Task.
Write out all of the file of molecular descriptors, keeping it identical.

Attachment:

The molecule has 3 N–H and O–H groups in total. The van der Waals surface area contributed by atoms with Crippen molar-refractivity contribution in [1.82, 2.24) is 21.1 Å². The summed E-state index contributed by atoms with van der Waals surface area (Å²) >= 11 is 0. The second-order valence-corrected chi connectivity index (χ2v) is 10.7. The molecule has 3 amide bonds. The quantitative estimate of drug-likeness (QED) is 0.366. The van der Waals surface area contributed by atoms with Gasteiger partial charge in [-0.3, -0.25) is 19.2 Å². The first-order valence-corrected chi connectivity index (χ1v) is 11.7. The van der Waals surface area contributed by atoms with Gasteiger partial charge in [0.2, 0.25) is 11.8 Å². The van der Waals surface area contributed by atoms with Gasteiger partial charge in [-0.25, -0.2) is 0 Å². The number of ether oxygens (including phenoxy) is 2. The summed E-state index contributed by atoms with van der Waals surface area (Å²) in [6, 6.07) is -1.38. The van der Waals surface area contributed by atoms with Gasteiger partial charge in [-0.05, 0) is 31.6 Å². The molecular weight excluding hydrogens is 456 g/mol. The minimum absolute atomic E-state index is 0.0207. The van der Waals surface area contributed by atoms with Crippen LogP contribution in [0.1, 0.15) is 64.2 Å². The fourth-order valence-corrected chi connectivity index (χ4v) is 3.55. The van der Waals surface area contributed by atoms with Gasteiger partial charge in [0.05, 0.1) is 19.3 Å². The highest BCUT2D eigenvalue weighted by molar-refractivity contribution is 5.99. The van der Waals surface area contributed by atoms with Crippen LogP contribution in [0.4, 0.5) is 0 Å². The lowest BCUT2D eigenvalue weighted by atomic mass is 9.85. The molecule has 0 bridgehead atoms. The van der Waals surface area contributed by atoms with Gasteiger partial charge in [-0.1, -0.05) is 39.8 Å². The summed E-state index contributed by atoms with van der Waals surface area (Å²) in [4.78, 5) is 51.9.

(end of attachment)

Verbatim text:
The molecule has 3 N–H and O–H groups in total. The van der Waals surface area contributed by atoms with Crippen molar-refractivity contribution in [1.82, 2.24) is 21.1 Å². The summed E-state index contributed by atoms with van der Waals surface area (Å²) >= 11 is 0. The second-order valence-corrected chi connectivity index (χ2v) is 10.7. The molecule has 3 amide bonds. The quantitative estimate of drug-likeness (QED) is 0.366. The van der Waals surface area contributed by atoms with Gasteiger partial charge in [-0.3, -0.25) is 19.2 Å². The first-order valence-corrected chi connectivity index (χ1v) is 11.7. The van der Waals surface area contributed by atoms with Gasteiger partial charge in [0.2, 0.25) is 11.8 Å². The van der Waals surface area contributed by atoms with Gasteiger partial charge in [-0.25, -0.2) is 0 Å². The number of ether oxygens (including phenoxy) is 2. The summed E-state index contributed by atoms with van der Waals surface area (Å²) in [6, 6.07) is -1.38. The van der Waals surface area contributed by atoms with Gasteiger partial charge in [-0.05, 0) is 31.6 Å². The molecular weight excluding hydrogens is 456 g/mol. The minimum absolute atomic E-state index is 0.0207. The van der Waals surface area contributed by atoms with Crippen LogP contribution in [0.1, 0.15) is 64.2 Å². The fourth-order valence-corrected chi connectivity index (χ4v) is 3.55. The van der Waals surface area contributed by atoms with Gasteiger partial charge in [0.05, 0.1) is 19.3 Å². The highest BCUT2D eigenvalue weighted by molar-refractivity contribution is 5.99. The van der Waals surface area contributed by atoms with Crippen LogP contribution in [0.4, 0.5) is 0 Å². The lowest BCUT2D eigenvalue weighted by atomic mass is 9.85. The molecule has 0 bridgehead atoms. The van der Waals surface area contributed by atoms with Gasteiger partial charge in [-0.1, -0.05) is 39.8 Å². The summed E-state index contributed by atoms with van der Waals surface area (Å²) in [4.78, 5) is 51.9.